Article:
So what am I saying? I think there is a place for both programmed rests (heavy/highly technical movements, workouts >5minutes, competition atmosphere with multiple workouts per day) and a redline attitude (basic movements, workouts <5 minutes (FRAN), adaption to extreme conditions).

Overall Example: I think doing a programmed resting Karen (5 sets of 25 with 20s rest btw) twice a week will improve your Karen time. But your body is built for adapting to harsh conditions and I believe that going at Karen with the idea of going UB until I fail, then I'll rest, then I'll go at it again until I complete all 150 reps is a better way to improve your Karen time. Of course this is only my opinion.

Kurt Knoedler said...

10:05 RX : On rounds 2 & 3 I broke down to 3 sets of 7 on Wall Balls and 5 on box jumps, It kept me going. Having Russ next to me was motivating and pushed me to go faster.

Sam Friend said...

Great topic of discussion, Russ. Your "in stride" recovery question went quickly to pacing... And rightly so in my opinion. If you are trying to recover during the WOD (with the exception of programmed rests, as with Tabatas), you might not be maximizing your workout.
The article Andy posted and Jacob's comment talk a lot about learning about yourself. Incredibly, everyone is different... That's why there is no set way to pace, but techniques. However, if you know your body and how it reacts to the stress of a particular type of workout, you can go in with a plan. I personally think that plan should push you closer to the redline, thus pushing that redline further away WOD after WOD.
My suggestion is to use the planned work-rest with high rep schemes and/or heavy weighted movement, use unbroken with low rep/low weight. Also look at the total reps of a movement or similar movements in the total WOD. Have a plan... That's key.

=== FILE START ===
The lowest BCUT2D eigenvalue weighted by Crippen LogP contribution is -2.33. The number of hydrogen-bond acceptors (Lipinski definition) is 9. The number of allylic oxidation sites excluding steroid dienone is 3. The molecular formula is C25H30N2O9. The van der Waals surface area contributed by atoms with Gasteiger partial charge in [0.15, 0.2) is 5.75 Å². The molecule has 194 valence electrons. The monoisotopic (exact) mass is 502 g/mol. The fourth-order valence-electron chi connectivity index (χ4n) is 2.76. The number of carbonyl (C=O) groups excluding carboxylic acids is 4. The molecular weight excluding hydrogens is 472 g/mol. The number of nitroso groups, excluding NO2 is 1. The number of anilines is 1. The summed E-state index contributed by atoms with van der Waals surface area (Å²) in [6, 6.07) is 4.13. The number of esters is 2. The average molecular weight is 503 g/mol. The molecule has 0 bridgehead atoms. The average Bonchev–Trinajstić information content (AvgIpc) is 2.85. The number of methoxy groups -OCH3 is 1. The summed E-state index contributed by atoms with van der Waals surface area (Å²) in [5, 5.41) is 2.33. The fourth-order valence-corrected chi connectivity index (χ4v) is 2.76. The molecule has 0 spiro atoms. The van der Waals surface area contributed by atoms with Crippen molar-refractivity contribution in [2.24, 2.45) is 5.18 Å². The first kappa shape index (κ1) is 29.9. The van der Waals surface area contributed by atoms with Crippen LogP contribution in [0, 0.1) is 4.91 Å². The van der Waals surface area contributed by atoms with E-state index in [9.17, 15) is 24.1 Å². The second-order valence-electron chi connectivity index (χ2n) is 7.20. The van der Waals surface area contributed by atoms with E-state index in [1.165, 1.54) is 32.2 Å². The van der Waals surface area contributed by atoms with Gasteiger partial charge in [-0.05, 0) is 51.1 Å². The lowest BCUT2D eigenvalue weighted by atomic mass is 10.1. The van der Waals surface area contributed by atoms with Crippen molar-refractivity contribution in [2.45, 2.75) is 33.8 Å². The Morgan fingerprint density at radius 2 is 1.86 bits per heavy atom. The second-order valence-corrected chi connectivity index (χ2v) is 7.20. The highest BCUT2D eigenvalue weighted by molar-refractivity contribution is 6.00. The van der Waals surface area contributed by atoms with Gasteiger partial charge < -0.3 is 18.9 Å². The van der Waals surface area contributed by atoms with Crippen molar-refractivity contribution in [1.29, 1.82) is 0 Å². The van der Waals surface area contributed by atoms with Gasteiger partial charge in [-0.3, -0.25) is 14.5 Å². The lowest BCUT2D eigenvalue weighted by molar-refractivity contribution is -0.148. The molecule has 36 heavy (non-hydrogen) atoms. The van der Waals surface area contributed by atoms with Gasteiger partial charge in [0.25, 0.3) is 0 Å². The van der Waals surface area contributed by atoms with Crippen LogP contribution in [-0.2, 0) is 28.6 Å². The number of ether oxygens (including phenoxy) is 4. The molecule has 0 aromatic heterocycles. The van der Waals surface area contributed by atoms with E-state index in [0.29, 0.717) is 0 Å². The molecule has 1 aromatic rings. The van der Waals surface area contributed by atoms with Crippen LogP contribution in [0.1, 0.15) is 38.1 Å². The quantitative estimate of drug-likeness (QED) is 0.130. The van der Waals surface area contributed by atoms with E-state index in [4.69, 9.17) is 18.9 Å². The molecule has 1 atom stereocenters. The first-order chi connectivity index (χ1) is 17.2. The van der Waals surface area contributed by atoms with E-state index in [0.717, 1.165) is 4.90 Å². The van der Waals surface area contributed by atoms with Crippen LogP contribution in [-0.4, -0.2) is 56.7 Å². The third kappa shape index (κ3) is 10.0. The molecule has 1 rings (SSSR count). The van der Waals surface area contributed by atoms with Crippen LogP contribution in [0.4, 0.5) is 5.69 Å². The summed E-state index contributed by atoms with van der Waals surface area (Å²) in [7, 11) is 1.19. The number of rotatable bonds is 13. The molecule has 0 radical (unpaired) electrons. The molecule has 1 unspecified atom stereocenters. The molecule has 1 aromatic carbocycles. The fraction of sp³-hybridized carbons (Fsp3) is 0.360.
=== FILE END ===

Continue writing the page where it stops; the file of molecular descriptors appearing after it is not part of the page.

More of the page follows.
The best advice I heard for 7 minutes of Burpees... Don't try to go as fast as possible... Just fall to the ground and stand up again.

Jacob Heppner said...


Truer advice has never been given.

Dan R. said...

7:00 Rx for the WOD today. Good discussion today. My only input is to be aware of your recovery period. A quick 5-10 second planned recovery can quickly turn into 20-30 seconds if you're not careful.

Andy said...

Damn you, Dan. 7:42 RX. Probably would have doubled that time if I did another round like some of my math-challenged artillery brethren.

Awesome points all. One more chime-in...training log! Not just times/loads, but approach. Karen comes up? See how you attacked it last time, see how it worked, and adjust fire from there.

monroe said...

Russ, I make a personal contract: 1. Set a reasonable pace. 2. Set a time cap. 3. No breaks longer than three deep breaths. 4. If that is broken, slow pace by half for the rest of the WOD (or up to the time cap and focus soley on technique. You either started too fast or you're in poorer shape than you thought.
For me it's all about setting a realistic pace before you begin. I'll actually use a metronome from time to time.

Russ Ames said...

THAT's the word I was looking for...pacing. But brought up the breathing part in hopes of addressing the oxygen debt.

Thanks for the insights, and revisiting the basics. Honestly, I may look at the clock 2-3 times, but never plot out reps to remaining time, nor plan a rep scheme prior to going in. Why? I usually discount it as unable to keep up with, or just forget. But will get more deliberate at that. Probably need to go back to paper log too. Usually stay upright (no head down, or hands on knees) but also noted the points on DEEP breaths, and no more than 2-3.

Here's to redlining, Jacob - it sucks, but I like it.

Allie Scott said...

I'll just say my workout was more than 10 min... I was sick today, but still wanted to get in the workout. I took rests longer than three breaths (I use the same breath rule as Marc) to keep my head level. It was fun for sure and definitely a good one for 'pacing'. I approach WB with an UB mindset, same for thrusters and focus on form which gets me through.

I did Rx & upped the thrusters to 55#, not a lot but it was good enough for me.

Good stuff guys!

Nick Talbot said...

Figured this video was relevant to the discussion of burpees and pacing!

Matt Cox 1000 Burpess in under an hour